Beginning with the prayers of a few, and in a humble building without indoor plumbing, Maplewood Church will celebrate 50 years as a house of worship in the Sedalia community this weekend.
Now located on 13 acres on state Route O near Smithton, the church has blossomed into several ministries and buildings that includes a membership of 250 people.
The church will celebrate Saturday and Sunday with an appropriate theme, “Faith is the Victory.”
A Bible study in the 1960s by four couples — Dr. Ira and Dorothy White, Dr. Bob and Mary Boatright, Mr. and Mrs. John Grose and Mr. and Mrs. Lyle Wells — prompted the searching for a place to assemble. Mary Boatright found the Farmers’ Association Grange Hall on Maplewood Road, near state Route TT and U.S. Highway 50, and asked if they could use it rent free.
Longtime Maplewood member Norma Sumner said she couldn’t understand why anyone would want to meet there at the time. Sumner, who would go on to become a founding member with her husband Jim, added that the building didn’t have much to offer.
“There was a Maplewood Homemaker’s Club in the area that a lot of us women went to,” Sumner said. “The club was responsible for the old Grange Hall, and Mary came there one day and said ‘would there be a chance that we could use the Grange Hall to meet for a church?’ I sat there and I thought in my mind ‘who would ever go to church there?’ There was no water, there was an outhouse. It was so primitive …”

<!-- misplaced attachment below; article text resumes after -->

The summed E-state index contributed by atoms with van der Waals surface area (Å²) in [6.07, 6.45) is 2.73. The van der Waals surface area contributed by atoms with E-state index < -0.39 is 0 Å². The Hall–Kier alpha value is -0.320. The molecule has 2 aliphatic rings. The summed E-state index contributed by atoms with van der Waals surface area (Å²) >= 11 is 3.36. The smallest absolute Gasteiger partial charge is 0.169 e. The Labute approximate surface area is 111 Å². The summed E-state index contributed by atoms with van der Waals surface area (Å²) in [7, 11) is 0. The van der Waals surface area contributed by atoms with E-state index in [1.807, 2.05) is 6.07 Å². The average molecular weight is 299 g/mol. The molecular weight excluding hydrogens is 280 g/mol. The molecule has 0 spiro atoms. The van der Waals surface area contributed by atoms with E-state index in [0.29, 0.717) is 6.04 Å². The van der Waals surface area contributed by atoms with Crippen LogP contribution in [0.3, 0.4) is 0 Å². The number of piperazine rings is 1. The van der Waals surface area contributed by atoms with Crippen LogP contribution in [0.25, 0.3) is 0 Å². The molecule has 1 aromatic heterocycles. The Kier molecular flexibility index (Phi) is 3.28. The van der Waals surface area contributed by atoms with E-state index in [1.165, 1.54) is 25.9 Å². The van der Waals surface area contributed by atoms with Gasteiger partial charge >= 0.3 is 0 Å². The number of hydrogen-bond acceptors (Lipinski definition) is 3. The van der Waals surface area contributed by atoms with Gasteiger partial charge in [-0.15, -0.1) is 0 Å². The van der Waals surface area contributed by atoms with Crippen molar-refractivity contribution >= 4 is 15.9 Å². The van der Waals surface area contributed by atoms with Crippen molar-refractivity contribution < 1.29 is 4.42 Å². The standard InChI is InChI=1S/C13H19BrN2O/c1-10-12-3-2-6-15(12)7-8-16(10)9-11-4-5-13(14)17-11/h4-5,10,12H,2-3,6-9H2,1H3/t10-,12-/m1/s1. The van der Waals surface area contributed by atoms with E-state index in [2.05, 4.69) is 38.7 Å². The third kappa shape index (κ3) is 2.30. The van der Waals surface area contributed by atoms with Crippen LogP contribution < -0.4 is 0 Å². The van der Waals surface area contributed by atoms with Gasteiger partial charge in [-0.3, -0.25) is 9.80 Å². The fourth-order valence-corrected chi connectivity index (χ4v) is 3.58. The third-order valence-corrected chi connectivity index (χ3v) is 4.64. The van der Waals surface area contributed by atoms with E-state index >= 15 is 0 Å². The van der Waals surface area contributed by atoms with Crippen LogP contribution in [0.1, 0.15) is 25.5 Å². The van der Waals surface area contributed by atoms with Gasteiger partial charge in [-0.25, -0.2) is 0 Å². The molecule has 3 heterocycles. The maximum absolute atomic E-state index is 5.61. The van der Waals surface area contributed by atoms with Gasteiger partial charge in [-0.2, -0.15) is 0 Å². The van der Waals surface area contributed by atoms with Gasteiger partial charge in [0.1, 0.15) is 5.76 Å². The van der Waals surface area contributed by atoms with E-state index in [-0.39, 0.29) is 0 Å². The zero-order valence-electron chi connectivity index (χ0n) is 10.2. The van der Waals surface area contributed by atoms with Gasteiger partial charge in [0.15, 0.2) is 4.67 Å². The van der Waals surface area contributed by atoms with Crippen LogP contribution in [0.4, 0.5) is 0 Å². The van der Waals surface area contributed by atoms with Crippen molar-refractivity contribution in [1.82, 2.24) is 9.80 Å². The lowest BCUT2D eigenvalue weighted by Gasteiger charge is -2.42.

She added that when she thought of church, she thought of “carpeted floors and cushy pews.”
“Who would ever go to church there?” she noted. “As a club we gave her consent that they could possibly use it.”
God works in mysterious ways and soon the Sumner family was involved in the helping the small congregation.
“It wasn’t long until guess who was down there helping removing the dead mice, and all they’d left behind, and papering walls and cleaning?” she added. “I thought, this is a community responsibility. I need to help do this, not thinking that I would be going to church there at all. I’m sure the Lord and the Holy Spirit just directed me in some way.”
At the time, she and her family were attending another church in town, but one Sunday out of curiosity, she visited the little church at Grange Hall.
“Well, Jim didn’t want to go,” she said smiling. “So, I took my two boys and we went to church there. Then, as I recall, the next Sunday we all went, and that was the start …”
The Rev. L. Edward Brown said that in 1970 the existing sanctuary was built at the present location on state Route O. In 1980 the Church Education Center was constructed next to the sanctuary and in 2001-04 the Recreational Outreach Center, or ROC, was built.
Brown, who has ministered at the church for 25 years, added that in 1988 or ‘89 the Applewood Christian School began on the grounds and continues today. The private school runs independent from the church and provides classes for kindergarten through 12th grade. It has a student body of 67 children.
There are many amusing stories of the young church and its members as it grew through the years.
“You know this is bittersweet for me, because my husband had a light stroke two years ago, and he’s the one who could really tell the stories,” Sumner added with her voice breaking.